And the lyrics! "People ask, "What should I do/ to show that I am down with you?/ Well listen up to what I say/ just open up that closet and add, add . . . some kente." This was written and filmed prior to Nancy Pelosi and Chuck Schumer's widely ridiculed photo op showing them kneeling in solidarity with Black Lives Matter, with the titular cloth draped around their necks.
Further into the "Spectacular" you'll notice roles being played by Tom Sandoval and Tom Schwartz of "Vanderpump Rules," a Bravo show that was recently in the headlines for the worst reasons. Fortunately, the Toms weren't directly involved in the scandal.
The "Sherman's Showcase Black History Month Spectacular" is a success without these coincidental moments, but watching them in the context of current events only increases the already high level of appreciation fans hold for this joyous work of absurdity that coincides with Juneteenth, and AMC Networks' recent announcement that the series has finally been picked up for a second season, set to air in 2021.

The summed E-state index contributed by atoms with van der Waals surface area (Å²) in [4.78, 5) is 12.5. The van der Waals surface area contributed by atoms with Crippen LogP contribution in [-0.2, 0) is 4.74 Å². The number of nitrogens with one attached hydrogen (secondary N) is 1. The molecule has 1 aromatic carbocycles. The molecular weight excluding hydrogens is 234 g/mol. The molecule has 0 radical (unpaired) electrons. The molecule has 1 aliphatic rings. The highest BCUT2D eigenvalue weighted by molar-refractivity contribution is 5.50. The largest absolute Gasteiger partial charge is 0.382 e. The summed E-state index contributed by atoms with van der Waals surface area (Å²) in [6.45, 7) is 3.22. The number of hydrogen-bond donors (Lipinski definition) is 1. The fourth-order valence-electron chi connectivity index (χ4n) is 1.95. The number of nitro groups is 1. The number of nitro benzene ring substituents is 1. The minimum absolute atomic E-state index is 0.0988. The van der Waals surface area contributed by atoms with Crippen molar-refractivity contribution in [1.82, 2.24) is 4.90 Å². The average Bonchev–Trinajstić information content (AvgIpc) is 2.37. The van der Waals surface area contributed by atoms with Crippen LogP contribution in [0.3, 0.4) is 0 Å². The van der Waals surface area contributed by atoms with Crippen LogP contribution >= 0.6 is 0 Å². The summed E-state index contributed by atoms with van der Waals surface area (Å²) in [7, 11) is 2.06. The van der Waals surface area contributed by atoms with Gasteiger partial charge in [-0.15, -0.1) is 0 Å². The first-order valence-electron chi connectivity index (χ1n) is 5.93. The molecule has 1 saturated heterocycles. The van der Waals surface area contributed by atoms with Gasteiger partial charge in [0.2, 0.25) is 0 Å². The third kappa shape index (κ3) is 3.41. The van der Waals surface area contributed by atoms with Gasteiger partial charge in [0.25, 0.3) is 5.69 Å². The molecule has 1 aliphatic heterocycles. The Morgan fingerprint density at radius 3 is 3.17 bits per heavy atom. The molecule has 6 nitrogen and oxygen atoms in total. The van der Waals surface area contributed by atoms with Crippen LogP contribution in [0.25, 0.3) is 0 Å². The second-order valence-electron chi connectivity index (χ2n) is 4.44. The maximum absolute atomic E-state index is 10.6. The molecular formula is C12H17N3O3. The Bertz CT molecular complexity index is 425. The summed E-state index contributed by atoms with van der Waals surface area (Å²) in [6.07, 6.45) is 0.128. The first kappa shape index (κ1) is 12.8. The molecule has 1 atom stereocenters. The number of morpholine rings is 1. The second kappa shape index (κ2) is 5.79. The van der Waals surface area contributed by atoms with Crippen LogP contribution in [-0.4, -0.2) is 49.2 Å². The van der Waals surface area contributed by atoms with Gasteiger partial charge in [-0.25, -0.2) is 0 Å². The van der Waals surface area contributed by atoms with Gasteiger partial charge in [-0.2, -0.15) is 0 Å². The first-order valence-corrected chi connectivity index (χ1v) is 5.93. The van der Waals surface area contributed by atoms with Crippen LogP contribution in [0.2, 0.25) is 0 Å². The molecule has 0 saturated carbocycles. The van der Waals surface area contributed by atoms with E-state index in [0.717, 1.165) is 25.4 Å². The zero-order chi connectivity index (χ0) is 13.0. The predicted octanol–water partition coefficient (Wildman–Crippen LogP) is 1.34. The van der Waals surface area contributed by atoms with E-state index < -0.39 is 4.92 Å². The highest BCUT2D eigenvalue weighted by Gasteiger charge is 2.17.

Salahuddin and Riddle professed not to be aware about the second season pick-up during our recent conversation. Instead, we talked about the coincidental on-the-nose relevance of the "Spectacular" and the importance of making comedy in grim times such as ours. Our chat, which has been edited for length and clarity, began with a much simpler question.
I'm guessing that a number of people have asked you this question, so forgive the retread here. But I have to know: What have the last few weeks been like for you two?
Bashir Salahuddin: I think I've learned so much about myself, like that I have the passion and tenacity to build a gym in my garage, but I don't have the actual ability to go use it more than twice. It's so embarrassing to walk by that treadmill every day and be like, "Nope, not today."
Diallo Riddle: I feel like my face has changed during this period of just eating whatever I want.
Salahuddin: Creatively speaking, I think Diallo and I have actually . . . you know, he's from Atlanta, and I'm from Chicago. These are places that have their challenges. They also have a lot of love and a lot of joy.
But we've never been in a situation where we felt like, you know, we have to be creative in a sort of an environment that is just, like, perfectly happy all the time. We've always come from a place of, "Who knows what's going on at home?" "Who knows what's going on in the streets? Who knows going on the neighborhood?" We understand that we're very lucky and blessed to be able to make comedy, to be able to make people laugh.